From props to PVC visors: the home-3D printing operation responding to the pandemic
Posted on 29/04/2020
By Alan Cowie
As someone fortunate enough to work from home, I’ve spent a lot of time recently in virtual meetings, but not all my interactions are as inspiring as the 40 minute chat I had with small business owner Andrew Howat. He’s sitting in his lounge at home in Gateshead; the room temperature is a sizzling 30C. Why? Because Andrew’s home is full of 3D printers whirring day and night, and alongside his normal job making 3D printed props for costumes, he has started making protective visors for anyone in his local community that needs them to help stop the spread of coronavirus. “Anyone that tells us that they’re working and they feel they need it, we’re happy to make one for them, free of charge” he says.
It all started when someone posted a message on a local residents group on a social media page, calling for supplies of visors for local GPs and healthcare workers. Andrew was keen to help and after the first batch of 20 visors was printed on his machines at home, more and more calls came in asking if he could help.
“I wanted to help” he said. “There are people out there losing loved ones and we just thought of anything we could do to help.” He adds “It’s not going out there and being a doctor or nurse, but it’s something.” Andrew is modest but you can tell he’s humbled by the overwhelming gratitude he’s received from people in his community, some calling him a hero.
Andrew’s interest in additive manufacturing started when he was training to become a teacher, but he took a different direction when he discovered his passion for 3D printing. “It’s a bit like learning how to ride a bike in that there are basic skills you need to master and get right consistently, or you’ll get a lot of failed prints.”
His printers are making the head piece and the clip at the bottom of the transparent visor; the acetate or PVC sheets are then hand cut by Andrew and his wife Kate. The CAD design he’s using was made by the Czech firm Prusa, and it has been signed off by the Czech Ministry of Health. Pharmacies, GP surgeries, physiotherapists and other community-based healthcare workers are amongst those to benefit from Andrew’s contribution. Together, Andrew and Kate have made around 300 visors, which can be sanitised and reused, and he has enough PETG Polyethylene terephthalate and filament to make 700 more. He says he’ll keep going so long as there’s demand.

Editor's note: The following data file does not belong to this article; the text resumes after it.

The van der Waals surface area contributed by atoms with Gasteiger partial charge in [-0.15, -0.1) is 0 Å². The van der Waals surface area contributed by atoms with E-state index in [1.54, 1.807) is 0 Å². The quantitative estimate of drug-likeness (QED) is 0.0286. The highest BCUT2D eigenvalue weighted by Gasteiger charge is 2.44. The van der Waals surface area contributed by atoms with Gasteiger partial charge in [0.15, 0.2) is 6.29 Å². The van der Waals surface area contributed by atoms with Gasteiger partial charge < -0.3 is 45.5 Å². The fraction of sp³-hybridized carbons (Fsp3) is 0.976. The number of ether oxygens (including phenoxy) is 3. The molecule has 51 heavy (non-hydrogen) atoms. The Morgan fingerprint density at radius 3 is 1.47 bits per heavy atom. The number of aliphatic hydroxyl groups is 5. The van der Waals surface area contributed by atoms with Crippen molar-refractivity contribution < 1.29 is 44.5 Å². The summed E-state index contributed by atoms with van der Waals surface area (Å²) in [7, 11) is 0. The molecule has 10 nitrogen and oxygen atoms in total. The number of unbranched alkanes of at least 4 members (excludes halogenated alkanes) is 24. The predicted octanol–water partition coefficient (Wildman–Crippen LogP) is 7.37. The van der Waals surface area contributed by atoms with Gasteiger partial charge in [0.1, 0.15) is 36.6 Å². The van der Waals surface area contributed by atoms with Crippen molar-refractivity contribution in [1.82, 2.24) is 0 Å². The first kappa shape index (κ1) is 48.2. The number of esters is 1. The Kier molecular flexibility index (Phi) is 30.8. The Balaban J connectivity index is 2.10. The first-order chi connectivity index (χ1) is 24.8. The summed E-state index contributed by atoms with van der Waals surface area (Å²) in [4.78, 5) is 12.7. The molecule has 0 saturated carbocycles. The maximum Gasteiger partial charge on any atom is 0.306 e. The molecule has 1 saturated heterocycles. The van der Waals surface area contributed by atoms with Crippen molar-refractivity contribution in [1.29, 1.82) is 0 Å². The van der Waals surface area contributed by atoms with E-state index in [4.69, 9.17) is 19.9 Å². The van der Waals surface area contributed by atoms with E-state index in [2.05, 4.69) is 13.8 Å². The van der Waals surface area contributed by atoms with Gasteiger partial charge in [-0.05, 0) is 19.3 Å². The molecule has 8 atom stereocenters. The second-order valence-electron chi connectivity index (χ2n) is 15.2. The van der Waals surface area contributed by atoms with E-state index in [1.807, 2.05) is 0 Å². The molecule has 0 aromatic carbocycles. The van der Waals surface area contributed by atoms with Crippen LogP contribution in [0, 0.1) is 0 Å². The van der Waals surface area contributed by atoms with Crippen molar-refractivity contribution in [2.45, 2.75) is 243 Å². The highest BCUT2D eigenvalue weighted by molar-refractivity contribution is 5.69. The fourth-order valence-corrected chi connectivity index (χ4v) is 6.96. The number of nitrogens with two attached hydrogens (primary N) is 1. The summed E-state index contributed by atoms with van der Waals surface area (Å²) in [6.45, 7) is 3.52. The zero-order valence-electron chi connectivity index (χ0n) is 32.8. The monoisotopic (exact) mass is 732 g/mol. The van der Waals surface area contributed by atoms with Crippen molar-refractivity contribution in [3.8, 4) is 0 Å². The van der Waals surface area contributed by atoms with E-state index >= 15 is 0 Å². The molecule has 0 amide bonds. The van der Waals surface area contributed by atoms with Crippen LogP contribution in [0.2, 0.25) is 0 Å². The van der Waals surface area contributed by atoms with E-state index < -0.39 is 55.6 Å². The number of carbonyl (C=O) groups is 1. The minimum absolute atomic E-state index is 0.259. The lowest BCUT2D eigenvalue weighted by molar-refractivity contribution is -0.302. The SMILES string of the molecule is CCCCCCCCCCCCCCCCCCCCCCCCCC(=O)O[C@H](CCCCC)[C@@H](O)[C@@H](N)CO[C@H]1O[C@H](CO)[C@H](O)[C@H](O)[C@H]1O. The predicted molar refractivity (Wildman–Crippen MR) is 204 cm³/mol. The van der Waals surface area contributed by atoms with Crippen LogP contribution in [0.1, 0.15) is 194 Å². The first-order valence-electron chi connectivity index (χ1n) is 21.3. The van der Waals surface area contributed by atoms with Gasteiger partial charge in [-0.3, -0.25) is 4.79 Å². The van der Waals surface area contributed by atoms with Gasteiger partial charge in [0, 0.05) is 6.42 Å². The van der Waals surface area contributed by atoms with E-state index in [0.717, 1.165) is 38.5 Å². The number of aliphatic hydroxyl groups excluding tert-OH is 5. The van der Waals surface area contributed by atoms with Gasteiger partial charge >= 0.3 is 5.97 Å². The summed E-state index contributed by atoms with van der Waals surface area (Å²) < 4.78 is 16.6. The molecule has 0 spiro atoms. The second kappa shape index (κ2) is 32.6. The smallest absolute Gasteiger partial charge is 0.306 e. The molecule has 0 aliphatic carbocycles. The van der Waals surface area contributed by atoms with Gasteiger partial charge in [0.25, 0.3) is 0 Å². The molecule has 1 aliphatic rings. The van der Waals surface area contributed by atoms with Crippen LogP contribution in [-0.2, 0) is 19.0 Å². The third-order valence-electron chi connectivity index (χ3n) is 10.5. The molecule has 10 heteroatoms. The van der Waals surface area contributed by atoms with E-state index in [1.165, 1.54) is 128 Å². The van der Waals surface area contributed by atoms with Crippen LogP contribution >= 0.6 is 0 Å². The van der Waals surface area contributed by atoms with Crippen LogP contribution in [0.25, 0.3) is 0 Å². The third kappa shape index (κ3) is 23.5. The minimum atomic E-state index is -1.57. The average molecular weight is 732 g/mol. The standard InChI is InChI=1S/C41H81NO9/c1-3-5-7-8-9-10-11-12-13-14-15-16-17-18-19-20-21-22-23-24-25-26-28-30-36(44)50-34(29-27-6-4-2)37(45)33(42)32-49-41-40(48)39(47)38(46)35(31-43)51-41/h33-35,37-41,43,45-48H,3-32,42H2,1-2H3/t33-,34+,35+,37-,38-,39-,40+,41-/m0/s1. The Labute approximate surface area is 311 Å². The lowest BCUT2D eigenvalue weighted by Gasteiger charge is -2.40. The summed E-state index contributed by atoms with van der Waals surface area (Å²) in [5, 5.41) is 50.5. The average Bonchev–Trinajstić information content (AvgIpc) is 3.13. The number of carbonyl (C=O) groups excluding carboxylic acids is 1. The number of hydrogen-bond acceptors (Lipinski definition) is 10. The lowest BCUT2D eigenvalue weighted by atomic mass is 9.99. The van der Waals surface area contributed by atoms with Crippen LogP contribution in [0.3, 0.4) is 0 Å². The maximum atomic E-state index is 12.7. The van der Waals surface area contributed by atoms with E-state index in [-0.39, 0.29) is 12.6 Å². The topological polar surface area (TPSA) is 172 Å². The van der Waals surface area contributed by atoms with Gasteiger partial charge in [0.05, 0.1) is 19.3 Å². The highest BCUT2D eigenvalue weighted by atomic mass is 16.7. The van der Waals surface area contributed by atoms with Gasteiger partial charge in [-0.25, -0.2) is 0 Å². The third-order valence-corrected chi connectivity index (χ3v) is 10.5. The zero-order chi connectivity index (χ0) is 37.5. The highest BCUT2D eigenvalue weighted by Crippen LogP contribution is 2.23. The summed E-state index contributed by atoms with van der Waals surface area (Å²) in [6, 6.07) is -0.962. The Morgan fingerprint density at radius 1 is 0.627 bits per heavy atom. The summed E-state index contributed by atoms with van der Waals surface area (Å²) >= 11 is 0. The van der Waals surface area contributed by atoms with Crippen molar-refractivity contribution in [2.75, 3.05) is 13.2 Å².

An interesting twist to this story is that Andrew’s neighbour happens to work for KTN. Catherine Julia Mort, one of our leads on Industrial Biotechnology found out about Andrew’s work on social media and then invited him to a video call to see how she might help. Catherine made a number of useful introductions to experts in additive manufacturing who have given Andrew some advice on sourcing supplies and improving his home operation. I asked Andrew for his top tip for others doing similar grassroots campaigns. He said “Engaging with places like KTN, local makerspaces, or even posting on LinkedIn will give you connections with people that can provide real solutions to your challenges. It’s also about helping to get obstacles out of the way and speed up the process a lot more.”
Catherine said: “It feels good to know you can still facilitate innovation in these times of uncertainty, the sense of unity in my local community during this period of isolation has really lifted our spirits. Where there is a will, there is a way!”
The coronavirus outbreak has really shown the best in people and their generosity, ingenuity and determination to work together to find solutions to difficult challenges. Andrew is a shining example and we recognise and pay tribute to his efforts and to all of you doing your bit, however big or small, to save lives. At KTN, we will continue to do what we do best; using our deep expertise and knowledge to make powerful connections to drive forward positive change.